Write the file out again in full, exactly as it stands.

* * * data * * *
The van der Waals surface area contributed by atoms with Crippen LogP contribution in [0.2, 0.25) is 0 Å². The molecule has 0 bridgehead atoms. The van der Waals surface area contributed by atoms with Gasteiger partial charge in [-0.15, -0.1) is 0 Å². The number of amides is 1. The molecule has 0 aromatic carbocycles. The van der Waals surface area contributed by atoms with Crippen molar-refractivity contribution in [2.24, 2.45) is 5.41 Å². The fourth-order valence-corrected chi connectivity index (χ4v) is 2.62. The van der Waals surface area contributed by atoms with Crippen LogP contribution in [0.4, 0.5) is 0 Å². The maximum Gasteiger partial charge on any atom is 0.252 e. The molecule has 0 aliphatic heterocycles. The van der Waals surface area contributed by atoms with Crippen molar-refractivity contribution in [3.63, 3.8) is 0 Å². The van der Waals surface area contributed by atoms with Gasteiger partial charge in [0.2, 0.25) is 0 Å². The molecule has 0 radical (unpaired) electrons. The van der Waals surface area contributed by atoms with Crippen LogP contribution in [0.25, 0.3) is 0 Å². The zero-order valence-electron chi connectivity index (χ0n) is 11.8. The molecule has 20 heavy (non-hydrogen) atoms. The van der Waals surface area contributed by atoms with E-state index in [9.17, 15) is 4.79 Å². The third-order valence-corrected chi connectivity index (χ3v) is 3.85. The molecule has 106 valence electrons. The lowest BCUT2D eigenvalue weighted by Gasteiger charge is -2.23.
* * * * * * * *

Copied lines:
The van der Waals surface area contributed by atoms with Crippen LogP contribution in [0.2, 0.25) is 0 Å². The molecule has 0 bridgehead atoms. The van der Waals surface area contributed by atoms with Gasteiger partial charge in [-0.15, -0.1) is 0 Å². The number of amides is 1. The molecule has 0 aromatic carbocycles. The van der Waals surface area contributed by atoms with Crippen molar-refractivity contribution in [2.24, 2.45) is 5.41 Å². The fourth-order valence-corrected chi connectivity index (χ4v) is 2.62. The van der Waals surface area contributed by atoms with Crippen LogP contribution in [0.4, 0.5) is 0 Å². The maximum Gasteiger partial charge on any atom is 0.252 e. The molecule has 0 aliphatic heterocycles. The van der Waals surface area contributed by atoms with Crippen molar-refractivity contribution in [3.63, 3.8) is 0 Å². The van der Waals surface area contributed by atoms with Gasteiger partial charge in [0.2, 0.25) is 0 Å². The molecule has 0 radical (unpaired) electrons. The van der Waals surface area contributed by atoms with Crippen LogP contribution in [0.25, 0.3) is 0 Å². The zero-order valence-electron chi connectivity index (χ0n) is 11.8. The molecule has 20 heavy (non-hydrogen) atoms. The van der Waals surface area contributed by atoms with E-state index in [9.17, 15) is 4.79 Å². The third-order valence-corrected chi connectivity index (χ3v) is 3.85. The molecule has 106 valence electrons. The lowest BCUT2D eigenvalue weighted by Gasteiger charge is -2.23.